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Otaku Chat “Generic PC Hardware discussion thread.” by Frito

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Kumba 2 years ago on 02/02/12
Equipped: Most Amazing Thing Ever!!!! named "Silmarils, gems of treelight"
John Booty said:
When "enthusiasts" talk about RAID they mean RAID-0 most of the time. Very few "enthusiasts" would be mirroring drives for redundancy. :-)

I still differentiate because I run a RAID-5 array right now using 3x Seagate SATA 1-platter drives on a 3ware 9650SE-4LPML card (with BBU). 256MB wirte cache on the RAID card makes this a very fast, responsive system (except when I have to run a battery capacity test)

A friend of mine is saving some extra computer parts for me, including an SSD, but I'll be keeping the array intact because I really don't want to reinstall Windows. His suggestion is to use the SSD as a cache drive and mixing it with this software:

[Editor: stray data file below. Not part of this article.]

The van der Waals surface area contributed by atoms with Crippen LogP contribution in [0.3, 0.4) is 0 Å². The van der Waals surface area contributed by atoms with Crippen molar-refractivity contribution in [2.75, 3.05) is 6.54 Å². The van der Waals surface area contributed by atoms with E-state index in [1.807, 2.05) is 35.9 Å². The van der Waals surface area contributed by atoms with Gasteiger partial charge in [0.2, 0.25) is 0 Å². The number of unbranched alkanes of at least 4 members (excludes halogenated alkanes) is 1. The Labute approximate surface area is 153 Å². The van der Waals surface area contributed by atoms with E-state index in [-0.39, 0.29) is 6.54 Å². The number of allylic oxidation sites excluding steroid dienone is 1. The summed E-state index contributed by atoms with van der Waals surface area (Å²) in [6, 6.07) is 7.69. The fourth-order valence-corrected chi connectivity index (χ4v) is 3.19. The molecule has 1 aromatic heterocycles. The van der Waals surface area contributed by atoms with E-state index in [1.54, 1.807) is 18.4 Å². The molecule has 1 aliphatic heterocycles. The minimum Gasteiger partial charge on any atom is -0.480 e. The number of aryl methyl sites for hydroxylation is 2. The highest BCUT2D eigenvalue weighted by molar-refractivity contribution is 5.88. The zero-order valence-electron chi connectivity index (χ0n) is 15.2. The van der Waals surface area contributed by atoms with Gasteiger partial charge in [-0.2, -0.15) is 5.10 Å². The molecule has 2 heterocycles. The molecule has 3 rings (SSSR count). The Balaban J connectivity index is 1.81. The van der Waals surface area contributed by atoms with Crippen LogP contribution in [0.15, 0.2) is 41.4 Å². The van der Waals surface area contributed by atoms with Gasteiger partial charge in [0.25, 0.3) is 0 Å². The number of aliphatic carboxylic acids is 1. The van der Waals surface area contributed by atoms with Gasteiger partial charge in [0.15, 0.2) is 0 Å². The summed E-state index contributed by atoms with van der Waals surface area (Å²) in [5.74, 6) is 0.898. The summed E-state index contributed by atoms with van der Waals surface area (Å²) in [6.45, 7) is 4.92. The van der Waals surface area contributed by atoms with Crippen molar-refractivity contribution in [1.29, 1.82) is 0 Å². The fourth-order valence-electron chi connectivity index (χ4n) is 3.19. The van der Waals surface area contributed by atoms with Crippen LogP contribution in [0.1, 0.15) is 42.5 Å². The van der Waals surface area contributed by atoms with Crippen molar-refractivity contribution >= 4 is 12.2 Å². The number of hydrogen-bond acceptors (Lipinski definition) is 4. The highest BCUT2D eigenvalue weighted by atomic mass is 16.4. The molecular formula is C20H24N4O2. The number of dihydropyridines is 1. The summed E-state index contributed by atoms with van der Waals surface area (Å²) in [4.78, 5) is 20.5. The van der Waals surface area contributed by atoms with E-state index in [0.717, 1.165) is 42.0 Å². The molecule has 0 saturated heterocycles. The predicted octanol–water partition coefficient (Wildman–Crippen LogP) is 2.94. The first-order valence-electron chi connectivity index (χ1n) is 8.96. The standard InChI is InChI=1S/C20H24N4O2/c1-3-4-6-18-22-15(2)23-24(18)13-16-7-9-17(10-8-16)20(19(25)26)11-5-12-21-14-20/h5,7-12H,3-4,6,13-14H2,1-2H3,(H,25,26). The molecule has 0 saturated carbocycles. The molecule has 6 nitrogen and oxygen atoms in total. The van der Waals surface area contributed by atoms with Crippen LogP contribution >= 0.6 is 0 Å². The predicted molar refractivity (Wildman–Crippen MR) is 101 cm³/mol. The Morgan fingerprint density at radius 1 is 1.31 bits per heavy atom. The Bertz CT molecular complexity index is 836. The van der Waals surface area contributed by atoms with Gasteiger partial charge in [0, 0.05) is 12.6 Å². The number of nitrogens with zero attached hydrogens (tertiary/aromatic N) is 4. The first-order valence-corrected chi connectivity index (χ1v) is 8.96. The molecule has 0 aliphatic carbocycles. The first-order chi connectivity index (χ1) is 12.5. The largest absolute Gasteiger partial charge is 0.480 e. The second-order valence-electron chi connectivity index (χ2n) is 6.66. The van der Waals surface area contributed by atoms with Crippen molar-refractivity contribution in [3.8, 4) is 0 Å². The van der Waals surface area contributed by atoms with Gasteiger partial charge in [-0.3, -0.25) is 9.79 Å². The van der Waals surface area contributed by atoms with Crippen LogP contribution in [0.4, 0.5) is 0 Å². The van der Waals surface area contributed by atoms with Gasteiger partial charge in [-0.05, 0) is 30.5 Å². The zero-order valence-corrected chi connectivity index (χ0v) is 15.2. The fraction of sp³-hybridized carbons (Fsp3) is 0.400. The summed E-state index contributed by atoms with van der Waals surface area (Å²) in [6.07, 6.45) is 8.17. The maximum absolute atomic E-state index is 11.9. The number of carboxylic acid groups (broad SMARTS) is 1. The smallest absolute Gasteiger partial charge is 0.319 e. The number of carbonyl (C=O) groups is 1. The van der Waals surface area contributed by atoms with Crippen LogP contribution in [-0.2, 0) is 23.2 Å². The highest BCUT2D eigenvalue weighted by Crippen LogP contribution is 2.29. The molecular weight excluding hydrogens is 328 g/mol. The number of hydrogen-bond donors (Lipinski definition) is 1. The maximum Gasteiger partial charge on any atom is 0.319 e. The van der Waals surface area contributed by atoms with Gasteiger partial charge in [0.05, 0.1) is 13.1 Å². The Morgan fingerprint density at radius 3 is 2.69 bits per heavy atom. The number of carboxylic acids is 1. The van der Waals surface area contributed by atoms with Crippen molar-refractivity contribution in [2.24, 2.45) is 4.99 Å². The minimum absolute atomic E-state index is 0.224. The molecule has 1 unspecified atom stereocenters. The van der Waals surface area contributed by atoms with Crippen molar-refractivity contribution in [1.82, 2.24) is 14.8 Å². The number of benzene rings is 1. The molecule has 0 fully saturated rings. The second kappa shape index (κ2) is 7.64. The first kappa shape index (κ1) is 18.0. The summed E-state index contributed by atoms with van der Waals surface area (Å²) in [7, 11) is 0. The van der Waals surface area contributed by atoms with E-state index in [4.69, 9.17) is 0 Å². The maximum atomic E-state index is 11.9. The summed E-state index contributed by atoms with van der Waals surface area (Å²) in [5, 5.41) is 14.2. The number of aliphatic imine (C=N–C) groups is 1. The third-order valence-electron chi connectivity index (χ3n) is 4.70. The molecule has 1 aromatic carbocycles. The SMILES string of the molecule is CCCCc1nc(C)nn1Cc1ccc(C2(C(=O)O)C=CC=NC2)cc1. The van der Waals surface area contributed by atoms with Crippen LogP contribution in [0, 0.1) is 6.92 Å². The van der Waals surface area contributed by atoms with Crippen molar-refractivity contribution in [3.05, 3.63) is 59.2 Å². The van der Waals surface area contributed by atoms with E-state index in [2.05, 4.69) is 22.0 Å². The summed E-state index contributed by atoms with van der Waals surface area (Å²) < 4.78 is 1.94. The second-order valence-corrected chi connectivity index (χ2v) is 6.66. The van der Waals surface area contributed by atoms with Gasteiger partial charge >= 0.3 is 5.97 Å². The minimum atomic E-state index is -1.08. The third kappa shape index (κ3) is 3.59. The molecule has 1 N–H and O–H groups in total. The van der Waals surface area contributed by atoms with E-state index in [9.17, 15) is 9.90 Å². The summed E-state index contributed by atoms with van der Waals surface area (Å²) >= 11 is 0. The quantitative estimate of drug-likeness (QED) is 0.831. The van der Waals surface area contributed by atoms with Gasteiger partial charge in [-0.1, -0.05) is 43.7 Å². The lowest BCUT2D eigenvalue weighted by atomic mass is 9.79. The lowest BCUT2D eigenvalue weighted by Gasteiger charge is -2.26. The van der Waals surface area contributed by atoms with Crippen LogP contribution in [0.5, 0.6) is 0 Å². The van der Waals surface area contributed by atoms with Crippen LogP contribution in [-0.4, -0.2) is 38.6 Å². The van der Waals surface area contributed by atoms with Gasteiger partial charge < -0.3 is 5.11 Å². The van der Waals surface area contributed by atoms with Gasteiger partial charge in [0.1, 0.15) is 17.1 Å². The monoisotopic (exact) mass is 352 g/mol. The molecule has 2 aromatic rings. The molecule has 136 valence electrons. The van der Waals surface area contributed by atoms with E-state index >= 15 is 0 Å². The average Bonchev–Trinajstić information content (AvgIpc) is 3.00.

http://www.romexsoftware.com/en-us/fancy-cache/

Should be an interesting experiment.
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John Booty 2 years ago on 02/03/12
Equipped: Sparkledonkey's Gallbladder
Having a SSD act as a cache for one or more HDDs is, from a technological standpoint, almost the no-brainer way to go for most (most! not all!) scenarios.

I wonder how mainstream it will become. Intel's latest chipsets (or some of them?) have support for that built-in. And some laptops are starting to include micro SATA slots in addition to the 2.5" drive bay, so having two drives in a laptop is getting more feasible.

I question whether the PC industry will get it together enough to do things that way. There are so many competing business interests there. For it to really work you need Microsoft + OEMs + HDD manufacturers + SSD manufacturers getting their shit on the same page.

There's also the "put a very small amount of SSD-like storage directly onto the drive" approach like the Seagate Momentus XT, which is a 7200RPM 2.5" HDD with 4GB of cache.